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In The Two-Front War On Character, Clinton Might As Well Give Up On Winning The Voters' Trust

Okay–so let’s recap the 2008 Democratic primary. Hillary Clinton is waging a tough campaign trying to clinch the nomination from newcomer Sen. Barack Obama of Illinois. When the rumors that Sen. Elizabeth Warren (D-MA) might challenge Clinton, The Washington Examiner’s Byron York listed reasons why the hard-core progressive should run. One of the reasons was that Clinton is a bad campaigner:


For a group of seasoned veterans, the 2008 Clinton campaign showed a stunning ignorance of how to win delegates in a Democratic contest. Rival Barack Obama exploited that weakness brilliantly. For example, Obama collected more net delegates by winning the Idaho caucuses, with 21,000 participants, than Clinton did by winning the New Jersey primary, with more than 1 million voters. Clinton just didn't pay attention to the smaller stuff, particularly the caucuses, and her cluelessness helped Obama win. It might help another rival in 2016.

Yes, I know she won decisively over Vermont Sen. Bernie Sanders, but a self-described Democratic socialist gave her a run for her money—and Sanders is a significant downgrade regarding the caliber of candidate compared to Barack Obama in 2008. If it weren’t for the South and the Democratic superdelegate system, this still could be a race. Yet, while how to accrue delegates may have been a point of weakness (or ignorance) on the Clinton team in 2008. The appalling lack of self-awareness over her lack of trust with voters may be what hamstrings her this cycle.

This is what she said on Monday (via CNN):

Hillary Clinton, facing direct criticism about her trustworthiness from rival Donald Trump, admitted Monday she needs to do more to earn voters' trust.

"I personally know I have work to do on this front," Clinton said at a Rainbow Push Collation luncheon, from prepared remarks. Clinton, the presumptive Democratic nominee, spoke at length about a deterioration of trust throughout the country and institutions, but argued that her own trustworthiness issues are a byproduct of politicians looking to score political points and "25 years' worth of wild accusations."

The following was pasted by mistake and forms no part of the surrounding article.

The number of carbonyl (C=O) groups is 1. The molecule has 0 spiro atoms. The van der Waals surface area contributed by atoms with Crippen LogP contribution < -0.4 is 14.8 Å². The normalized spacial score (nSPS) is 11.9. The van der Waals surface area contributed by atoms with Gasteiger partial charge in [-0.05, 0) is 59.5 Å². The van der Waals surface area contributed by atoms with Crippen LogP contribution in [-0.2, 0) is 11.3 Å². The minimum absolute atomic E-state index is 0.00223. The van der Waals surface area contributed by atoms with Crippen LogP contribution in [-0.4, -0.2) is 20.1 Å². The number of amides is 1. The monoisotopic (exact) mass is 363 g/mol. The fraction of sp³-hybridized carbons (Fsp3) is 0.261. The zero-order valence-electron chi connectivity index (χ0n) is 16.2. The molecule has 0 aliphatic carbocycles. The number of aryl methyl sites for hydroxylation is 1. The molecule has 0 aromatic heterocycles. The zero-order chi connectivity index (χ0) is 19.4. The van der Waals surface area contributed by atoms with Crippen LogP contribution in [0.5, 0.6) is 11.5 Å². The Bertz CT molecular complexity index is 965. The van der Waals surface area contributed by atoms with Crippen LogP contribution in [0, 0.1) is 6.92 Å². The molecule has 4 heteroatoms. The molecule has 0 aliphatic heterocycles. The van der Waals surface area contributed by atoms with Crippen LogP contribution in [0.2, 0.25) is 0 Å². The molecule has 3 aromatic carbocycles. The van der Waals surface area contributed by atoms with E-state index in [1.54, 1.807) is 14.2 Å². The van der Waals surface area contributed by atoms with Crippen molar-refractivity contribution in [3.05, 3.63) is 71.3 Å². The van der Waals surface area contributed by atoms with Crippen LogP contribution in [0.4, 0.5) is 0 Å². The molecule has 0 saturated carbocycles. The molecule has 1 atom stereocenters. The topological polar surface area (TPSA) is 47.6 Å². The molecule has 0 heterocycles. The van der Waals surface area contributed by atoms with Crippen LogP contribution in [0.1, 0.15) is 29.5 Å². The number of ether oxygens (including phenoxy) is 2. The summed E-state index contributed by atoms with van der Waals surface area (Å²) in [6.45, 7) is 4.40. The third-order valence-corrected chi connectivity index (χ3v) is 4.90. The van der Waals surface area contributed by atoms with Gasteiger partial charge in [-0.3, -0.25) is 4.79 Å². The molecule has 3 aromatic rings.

"A lot of people tell pollsters they don't trust me. Now I don't like hearing that and I have thought a lot about what is behind it," she said.

Clinton has long struggled to explain why voters don't trust her, but Monday marked the most thorough and comprehensive attempt she has made to address the issue during this campaign.

"It certainly is true, I have made mistakes. I don't know anyone who hasn't," she said, while still maintaining outside factors -- such as partisan attacks -- are also to blame for the perception.


"You can't just talk someone into trusting you. You've got to earn it,” she said.

Well, if the goal of this speech was to lay down the foundation to paint Clinton as Mrs. Trust while the FBI investigation into her server continues, it failed miserably. Not due to Mrs. Clinton personally, but because Bubba decided to meet privately with Attorney General Loretta Lynch in Phoenix. The spouse of someone under federal investigation meeting with the leading prosecuting attorney in the country…whoever thought this was a good idea needs a cat scan. Nevertheless, it happened. The damage is done. Whether Bill and Lynch only discussed grandchildren and golf for 30 minutes (or not) is not relevant; it’s the perception. Oh, and as for earning trust, the emails that weren’t turned over, but were made public prior to Hillary’s remarks about earning trust, is just more ammo for Trump and Republicans to use against her—and they should (via Politico):

Shortly before Clinton made her remarks, The Associated Press reported on another 165 pages of emails from her time at the State Department, including 34 that she did not turn over last year that were sent through her private account.


Recalling her 2000 Senate run in New York, Clinton remarked that voters "had doubts about me," adding that she "delivered" for people, "and in the end, I earned their trust." And after her defeat in the 2008 Democratic primary against Barack Obama, she said, "he trusted me to be his secretary of state."

"So here’s what I say to voters who may have doubts: No one, no one will fight harder for you or your families than I will. You can count on that," she said. "I’ve been called a lot of things, but quitter is not one of them."


We have these emails that weren’t disclosed and now your husband is meeting privately with Lynch. It sounds to me that maybe you shouldn’t have made that speech, Mrs. Clinton. Any attempt to rehabilitate your trust issue with voters is now dead. It will always circle back to Bill’s meeting with Lynch and the email server. Even if you’re cleared of any wrongdoing, Bill’s meeting with Lynch on her plane is going to come up. To Republicans and Independents, the perception is that the fix was in during the meeting. For Democrats, it’s hard to spin something that pretty much everyone, including former members of the Obama White House, felt was a stupid, unforced error. Heck, even some Clinton supporters don't trust her. 

Oh, and Trump might as well have struck oil. Given to how the media covers his every word, he can go on television for his 40-minute-to-an hour long speeches/press conferences where he’ll hammer away at Clinton as being “crooked” and untrustworthy. Clinton is hoping these stories are going away after Independence Day. Don’t count on it. 

Clinton is now fighting a two-front war concerning her character. Voters don't like her and think she's untrustworthy. She may have to mount a monumental campaign to increase her likability numbers because right now, it looks as if painting her as someone who has integrity is dead.  


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